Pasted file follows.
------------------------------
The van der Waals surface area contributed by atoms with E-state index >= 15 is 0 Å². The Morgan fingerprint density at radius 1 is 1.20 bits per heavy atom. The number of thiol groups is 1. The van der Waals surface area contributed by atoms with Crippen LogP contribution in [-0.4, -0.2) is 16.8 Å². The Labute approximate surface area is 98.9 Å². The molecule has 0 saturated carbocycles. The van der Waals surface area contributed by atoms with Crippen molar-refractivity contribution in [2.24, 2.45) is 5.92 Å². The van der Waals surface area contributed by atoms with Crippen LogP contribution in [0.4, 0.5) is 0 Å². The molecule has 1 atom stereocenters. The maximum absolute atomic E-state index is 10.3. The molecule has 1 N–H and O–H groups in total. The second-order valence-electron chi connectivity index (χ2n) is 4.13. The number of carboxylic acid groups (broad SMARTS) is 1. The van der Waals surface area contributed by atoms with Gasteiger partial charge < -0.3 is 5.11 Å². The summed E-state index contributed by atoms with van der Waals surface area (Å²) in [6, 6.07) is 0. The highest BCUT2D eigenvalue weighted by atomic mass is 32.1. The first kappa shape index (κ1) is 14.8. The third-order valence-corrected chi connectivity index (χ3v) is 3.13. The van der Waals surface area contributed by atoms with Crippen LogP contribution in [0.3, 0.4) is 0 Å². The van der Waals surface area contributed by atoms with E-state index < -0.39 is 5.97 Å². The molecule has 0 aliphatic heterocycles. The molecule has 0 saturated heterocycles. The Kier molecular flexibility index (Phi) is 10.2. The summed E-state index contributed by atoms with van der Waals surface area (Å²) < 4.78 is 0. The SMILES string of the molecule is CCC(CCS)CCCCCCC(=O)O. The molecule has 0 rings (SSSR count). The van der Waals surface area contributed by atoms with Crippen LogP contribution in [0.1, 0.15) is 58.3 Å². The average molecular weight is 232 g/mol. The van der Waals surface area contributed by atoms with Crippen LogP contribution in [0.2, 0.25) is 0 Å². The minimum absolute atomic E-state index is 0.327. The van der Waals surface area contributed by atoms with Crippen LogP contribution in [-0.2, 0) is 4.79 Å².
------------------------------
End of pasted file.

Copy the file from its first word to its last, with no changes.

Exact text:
The van der Waals surface area contributed by atoms with E-state index >= 15 is 0 Å². The Morgan fingerprint density at radius 1 is 1.20 bits per heavy atom. The number of thiol groups is 1. The van der Waals surface area contributed by atoms with Crippen LogP contribution in [-0.4, -0.2) is 16.8 Å². The Labute approximate surface area is 98.9 Å². The molecule has 0 saturated carbocycles. The van der Waals surface area contributed by atoms with Crippen molar-refractivity contribution in [2.24, 2.45) is 5.92 Å². The van der Waals surface area contributed by atoms with Crippen LogP contribution in [0.4, 0.5) is 0 Å². The molecule has 1 atom stereocenters. The maximum absolute atomic E-state index is 10.3. The molecule has 1 N–H and O–H groups in total. The second-order valence-electron chi connectivity index (χ2n) is 4.13. The number of carboxylic acid groups (broad SMARTS) is 1. The van der Waals surface area contributed by atoms with Gasteiger partial charge < -0.3 is 5.11 Å². The summed E-state index contributed by atoms with van der Waals surface area (Å²) in [6, 6.07) is 0. The highest BCUT2D eigenvalue weighted by atomic mass is 32.1. The first kappa shape index (κ1) is 14.8. The third-order valence-corrected chi connectivity index (χ3v) is 3.13. The van der Waals surface area contributed by atoms with Crippen LogP contribution in [0.3, 0.4) is 0 Å². The van der Waals surface area contributed by atoms with E-state index < -0.39 is 5.97 Å². The molecule has 0 aliphatic heterocycles. The molecule has 0 saturated heterocycles. The Kier molecular flexibility index (Phi) is 10.2. The summed E-state index contributed by atoms with van der Waals surface area (Å²) < 4.78 is 0. The SMILES string of the molecule is CCC(CCS)CCCCCCC(=O)O. The molecule has 0 rings (SSSR count). The van der Waals surface area contributed by atoms with Crippen LogP contribution in [0.1, 0.15) is 58.3 Å². The average molecular weight is 232 g/mol. The van der Waals surface area contributed by atoms with Crippen LogP contribution in [0.2, 0.25) is 0 Å². The minimum absolute atomic E-state index is 0.327. The van der Waals surface area contributed by atoms with Crippen LogP contribution in [-0.2, 0) is 4.79 Å².